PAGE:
The ACT currently allocates around 2.5% of its health budget to prevention, and this amount has decreased proportionally in the last few years. Many OECD countries spend around 5% of their health budget on prevention, and this serves as a simple benchmark for where ACT funding should also sit. Canberrans pride themselves on living in one of the world’s best and most liveable cities, yet on this front we fall short.

Labor’s pledge of $200 million for youth mental health is positive, but it must be asked where is their same level of commitment to the other aforementioned areas of health?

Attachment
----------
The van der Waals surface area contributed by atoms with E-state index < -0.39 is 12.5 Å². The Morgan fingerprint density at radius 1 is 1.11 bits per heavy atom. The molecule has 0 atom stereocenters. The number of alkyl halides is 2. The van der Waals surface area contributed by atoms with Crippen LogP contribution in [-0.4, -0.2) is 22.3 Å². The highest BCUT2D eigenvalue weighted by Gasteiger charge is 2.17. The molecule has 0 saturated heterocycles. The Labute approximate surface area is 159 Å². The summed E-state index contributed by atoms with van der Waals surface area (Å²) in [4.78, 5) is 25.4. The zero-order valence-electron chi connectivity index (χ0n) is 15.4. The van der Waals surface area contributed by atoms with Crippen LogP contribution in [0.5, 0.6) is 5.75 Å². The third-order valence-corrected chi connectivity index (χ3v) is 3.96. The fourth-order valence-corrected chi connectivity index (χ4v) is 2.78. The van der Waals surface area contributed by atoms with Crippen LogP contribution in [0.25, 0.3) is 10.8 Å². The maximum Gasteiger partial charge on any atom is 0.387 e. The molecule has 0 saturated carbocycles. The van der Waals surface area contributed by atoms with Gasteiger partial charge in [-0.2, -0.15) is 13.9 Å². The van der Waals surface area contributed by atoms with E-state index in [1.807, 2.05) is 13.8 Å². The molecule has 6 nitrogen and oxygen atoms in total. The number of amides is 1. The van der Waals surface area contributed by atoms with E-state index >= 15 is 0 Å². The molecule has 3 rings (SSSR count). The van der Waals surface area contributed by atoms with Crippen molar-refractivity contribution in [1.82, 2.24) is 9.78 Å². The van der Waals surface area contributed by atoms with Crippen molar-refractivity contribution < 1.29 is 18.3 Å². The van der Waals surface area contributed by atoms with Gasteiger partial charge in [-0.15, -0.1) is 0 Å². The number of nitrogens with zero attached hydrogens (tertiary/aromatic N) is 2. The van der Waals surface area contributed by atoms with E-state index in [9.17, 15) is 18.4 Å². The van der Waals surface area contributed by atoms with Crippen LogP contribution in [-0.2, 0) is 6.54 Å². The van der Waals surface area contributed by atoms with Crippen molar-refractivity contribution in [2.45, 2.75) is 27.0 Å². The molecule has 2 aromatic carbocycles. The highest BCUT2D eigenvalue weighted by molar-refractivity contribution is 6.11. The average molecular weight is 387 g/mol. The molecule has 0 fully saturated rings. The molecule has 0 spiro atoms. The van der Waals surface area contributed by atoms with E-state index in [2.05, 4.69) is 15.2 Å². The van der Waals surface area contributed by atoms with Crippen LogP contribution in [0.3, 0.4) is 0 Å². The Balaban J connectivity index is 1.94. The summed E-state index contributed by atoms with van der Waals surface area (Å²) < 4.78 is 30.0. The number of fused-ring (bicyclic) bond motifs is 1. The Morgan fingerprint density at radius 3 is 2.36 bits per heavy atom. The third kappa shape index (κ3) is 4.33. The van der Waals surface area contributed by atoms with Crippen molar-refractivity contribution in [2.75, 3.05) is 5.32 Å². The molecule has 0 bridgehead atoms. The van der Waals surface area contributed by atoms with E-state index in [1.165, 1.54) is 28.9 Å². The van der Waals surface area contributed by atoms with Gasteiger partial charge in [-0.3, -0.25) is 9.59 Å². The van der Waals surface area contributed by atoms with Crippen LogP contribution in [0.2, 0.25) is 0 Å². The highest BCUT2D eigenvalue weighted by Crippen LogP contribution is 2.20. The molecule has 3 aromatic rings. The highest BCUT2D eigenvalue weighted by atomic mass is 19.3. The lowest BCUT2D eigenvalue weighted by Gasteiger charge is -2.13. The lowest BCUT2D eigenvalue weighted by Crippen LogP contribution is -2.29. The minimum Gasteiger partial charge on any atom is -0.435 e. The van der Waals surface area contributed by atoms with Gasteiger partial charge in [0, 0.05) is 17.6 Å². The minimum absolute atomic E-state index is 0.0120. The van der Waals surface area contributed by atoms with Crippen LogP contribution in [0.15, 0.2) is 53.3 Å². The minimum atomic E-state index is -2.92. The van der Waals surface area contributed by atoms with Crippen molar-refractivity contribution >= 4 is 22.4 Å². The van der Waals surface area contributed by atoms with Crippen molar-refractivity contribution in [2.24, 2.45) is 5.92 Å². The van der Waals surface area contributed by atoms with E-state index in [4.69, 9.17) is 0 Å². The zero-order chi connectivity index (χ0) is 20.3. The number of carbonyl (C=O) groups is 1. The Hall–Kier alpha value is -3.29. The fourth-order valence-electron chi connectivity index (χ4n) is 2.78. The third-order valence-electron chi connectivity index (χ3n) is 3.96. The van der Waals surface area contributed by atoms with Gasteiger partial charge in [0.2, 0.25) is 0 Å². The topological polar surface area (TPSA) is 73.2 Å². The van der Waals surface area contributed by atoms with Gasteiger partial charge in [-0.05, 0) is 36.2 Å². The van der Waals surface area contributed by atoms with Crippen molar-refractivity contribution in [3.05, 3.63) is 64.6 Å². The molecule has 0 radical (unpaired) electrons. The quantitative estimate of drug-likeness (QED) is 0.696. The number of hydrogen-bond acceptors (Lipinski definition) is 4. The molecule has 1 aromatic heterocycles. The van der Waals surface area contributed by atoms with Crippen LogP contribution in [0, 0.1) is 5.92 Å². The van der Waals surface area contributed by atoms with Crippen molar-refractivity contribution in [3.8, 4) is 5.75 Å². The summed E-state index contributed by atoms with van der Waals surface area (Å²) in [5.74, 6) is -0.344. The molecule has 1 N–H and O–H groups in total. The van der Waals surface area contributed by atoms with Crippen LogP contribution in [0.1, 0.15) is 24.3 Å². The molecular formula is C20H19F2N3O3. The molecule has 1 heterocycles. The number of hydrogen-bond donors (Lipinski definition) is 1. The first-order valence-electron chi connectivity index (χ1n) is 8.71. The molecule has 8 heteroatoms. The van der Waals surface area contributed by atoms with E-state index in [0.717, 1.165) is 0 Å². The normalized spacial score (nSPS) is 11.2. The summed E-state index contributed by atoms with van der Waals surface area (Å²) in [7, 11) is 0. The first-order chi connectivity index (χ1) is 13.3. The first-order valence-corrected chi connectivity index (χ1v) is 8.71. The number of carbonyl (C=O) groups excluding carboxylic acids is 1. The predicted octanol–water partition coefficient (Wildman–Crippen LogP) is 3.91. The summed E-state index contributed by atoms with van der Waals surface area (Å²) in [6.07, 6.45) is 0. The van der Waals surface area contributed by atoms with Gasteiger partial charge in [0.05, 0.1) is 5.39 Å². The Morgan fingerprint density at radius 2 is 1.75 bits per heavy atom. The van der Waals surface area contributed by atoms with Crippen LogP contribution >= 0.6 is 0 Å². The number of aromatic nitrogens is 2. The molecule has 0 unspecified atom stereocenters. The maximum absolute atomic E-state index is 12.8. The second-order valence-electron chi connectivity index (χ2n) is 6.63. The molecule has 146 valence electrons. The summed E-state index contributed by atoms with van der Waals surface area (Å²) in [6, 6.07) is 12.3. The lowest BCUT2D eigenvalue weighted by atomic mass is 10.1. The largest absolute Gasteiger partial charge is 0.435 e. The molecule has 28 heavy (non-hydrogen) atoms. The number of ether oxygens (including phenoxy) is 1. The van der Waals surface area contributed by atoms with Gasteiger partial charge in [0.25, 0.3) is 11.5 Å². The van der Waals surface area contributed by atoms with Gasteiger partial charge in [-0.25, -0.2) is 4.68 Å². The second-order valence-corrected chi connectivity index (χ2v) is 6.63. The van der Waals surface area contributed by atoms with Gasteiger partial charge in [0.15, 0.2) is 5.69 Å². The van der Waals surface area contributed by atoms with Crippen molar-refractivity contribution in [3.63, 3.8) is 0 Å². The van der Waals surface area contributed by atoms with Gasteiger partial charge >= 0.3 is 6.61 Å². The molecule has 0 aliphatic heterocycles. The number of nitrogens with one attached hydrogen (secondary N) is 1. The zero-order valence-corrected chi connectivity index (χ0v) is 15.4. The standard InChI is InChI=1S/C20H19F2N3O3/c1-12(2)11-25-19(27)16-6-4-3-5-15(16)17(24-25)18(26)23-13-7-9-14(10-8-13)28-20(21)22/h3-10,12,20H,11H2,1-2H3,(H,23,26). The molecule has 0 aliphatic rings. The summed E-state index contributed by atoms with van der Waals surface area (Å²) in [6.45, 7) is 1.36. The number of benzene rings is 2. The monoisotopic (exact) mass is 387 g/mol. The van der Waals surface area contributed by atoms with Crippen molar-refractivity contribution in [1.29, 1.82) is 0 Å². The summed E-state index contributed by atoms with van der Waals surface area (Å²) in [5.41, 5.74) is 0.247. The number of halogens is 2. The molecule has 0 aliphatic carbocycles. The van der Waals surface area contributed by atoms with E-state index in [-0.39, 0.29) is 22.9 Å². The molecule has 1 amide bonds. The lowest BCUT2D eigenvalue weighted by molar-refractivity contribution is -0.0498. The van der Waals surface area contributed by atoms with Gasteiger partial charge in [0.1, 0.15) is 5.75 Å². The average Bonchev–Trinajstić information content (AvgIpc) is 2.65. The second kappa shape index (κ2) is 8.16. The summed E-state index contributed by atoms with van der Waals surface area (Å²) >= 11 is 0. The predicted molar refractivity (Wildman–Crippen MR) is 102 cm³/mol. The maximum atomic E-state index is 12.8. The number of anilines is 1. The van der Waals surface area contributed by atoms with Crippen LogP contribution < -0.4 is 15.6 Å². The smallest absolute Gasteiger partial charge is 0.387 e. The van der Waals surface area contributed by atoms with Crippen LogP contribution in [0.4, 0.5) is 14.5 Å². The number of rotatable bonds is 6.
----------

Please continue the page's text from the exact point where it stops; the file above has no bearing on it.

We also need to ensure there is ongoing and coordinated investment in equitable public welfare systems and address the social determinants of health. Before the pandemic hit, more than 37,000 Canberrans lived in low-income households, which means that now there are likely to be even more people in the ACT struggling to cover basic costs. Social and income inequality translates into poor health, whether it is through lack of nutrition, increased alcohol and substance use, poor housing, or reduced access to health care, it leaves people more vulnerable to health issues in almost every way.

The ACT Liberals’ announcement that ACT needs a commission into poverty is not unwelcome; but it has to be asked what useful purpose it will serve in the absence of substantive policy that aims to address the structural drivers of inequality.